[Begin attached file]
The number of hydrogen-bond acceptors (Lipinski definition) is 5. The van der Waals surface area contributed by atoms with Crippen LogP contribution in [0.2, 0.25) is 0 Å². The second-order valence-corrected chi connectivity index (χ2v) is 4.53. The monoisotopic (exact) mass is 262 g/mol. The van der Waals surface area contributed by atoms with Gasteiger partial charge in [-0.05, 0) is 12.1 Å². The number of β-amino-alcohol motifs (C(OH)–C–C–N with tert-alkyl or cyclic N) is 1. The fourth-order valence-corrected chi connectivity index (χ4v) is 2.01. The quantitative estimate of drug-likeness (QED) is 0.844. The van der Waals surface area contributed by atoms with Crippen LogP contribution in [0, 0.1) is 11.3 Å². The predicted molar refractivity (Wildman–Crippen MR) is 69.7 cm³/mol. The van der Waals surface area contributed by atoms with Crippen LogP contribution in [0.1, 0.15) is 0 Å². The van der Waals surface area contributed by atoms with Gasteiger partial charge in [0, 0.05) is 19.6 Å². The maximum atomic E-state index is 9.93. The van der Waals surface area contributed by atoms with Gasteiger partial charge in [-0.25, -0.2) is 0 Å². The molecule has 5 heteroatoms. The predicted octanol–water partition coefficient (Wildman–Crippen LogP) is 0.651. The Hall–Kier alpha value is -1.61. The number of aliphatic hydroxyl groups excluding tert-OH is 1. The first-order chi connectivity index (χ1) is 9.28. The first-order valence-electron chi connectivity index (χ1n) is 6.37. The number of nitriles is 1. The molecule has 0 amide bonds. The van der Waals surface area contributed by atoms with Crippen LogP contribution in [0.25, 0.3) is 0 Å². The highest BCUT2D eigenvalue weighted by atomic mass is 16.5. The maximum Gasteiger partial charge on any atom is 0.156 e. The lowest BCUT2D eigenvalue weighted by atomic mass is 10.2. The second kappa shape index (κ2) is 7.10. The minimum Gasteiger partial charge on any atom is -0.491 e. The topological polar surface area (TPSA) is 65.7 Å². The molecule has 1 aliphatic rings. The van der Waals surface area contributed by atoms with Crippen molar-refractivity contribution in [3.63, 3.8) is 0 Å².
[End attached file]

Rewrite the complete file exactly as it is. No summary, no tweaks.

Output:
The number of hydrogen-bond acceptors (Lipinski definition) is 5. The van der Waals surface area contributed by atoms with Crippen LogP contribution in [0.2, 0.25) is 0 Å². The second-order valence-corrected chi connectivity index (χ2v) is 4.53. The monoisotopic (exact) mass is 262 g/mol. The van der Waals surface area contributed by atoms with Gasteiger partial charge in [-0.05, 0) is 12.1 Å². The number of β-amino-alcohol motifs (C(OH)–C–C–N with tert-alkyl or cyclic N) is 1. The fourth-order valence-corrected chi connectivity index (χ4v) is 2.01. The quantitative estimate of drug-likeness (QED) is 0.844. The van der Waals surface area contributed by atoms with Crippen LogP contribution in [0, 0.1) is 11.3 Å². The predicted molar refractivity (Wildman–Crippen MR) is 69.7 cm³/mol. The van der Waals surface area contributed by atoms with Crippen LogP contribution in [0.1, 0.15) is 0 Å². The van der Waals surface area contributed by atoms with Gasteiger partial charge in [0, 0.05) is 19.6 Å². The maximum atomic E-state index is 9.93. The van der Waals surface area contributed by atoms with Gasteiger partial charge in [-0.25, -0.2) is 0 Å². The molecule has 5 heteroatoms. The predicted octanol–water partition coefficient (Wildman–Crippen LogP) is 0.651. The Hall–Kier alpha value is -1.61. The number of aliphatic hydroxyl groups excluding tert-OH is 1. The first-order chi connectivity index (χ1) is 9.28. The first-order valence-electron chi connectivity index (χ1n) is 6.37. The number of nitriles is 1. The molecule has 0 amide bonds. The van der Waals surface area contributed by atoms with Crippen LogP contribution in [0.25, 0.3) is 0 Å². The highest BCUT2D eigenvalue weighted by atomic mass is 16.5. The maximum Gasteiger partial charge on any atom is 0.156 e. The lowest BCUT2D eigenvalue weighted by atomic mass is 10.2. The second kappa shape index (κ2) is 7.10. The minimum Gasteiger partial charge on any atom is -0.491 e. The topological polar surface area (TPSA) is 65.7 Å². The molecule has 1 aliphatic rings. The van der Waals surface area contributed by atoms with Crippen molar-refractivity contribution in [3.63, 3.8) is 0 Å².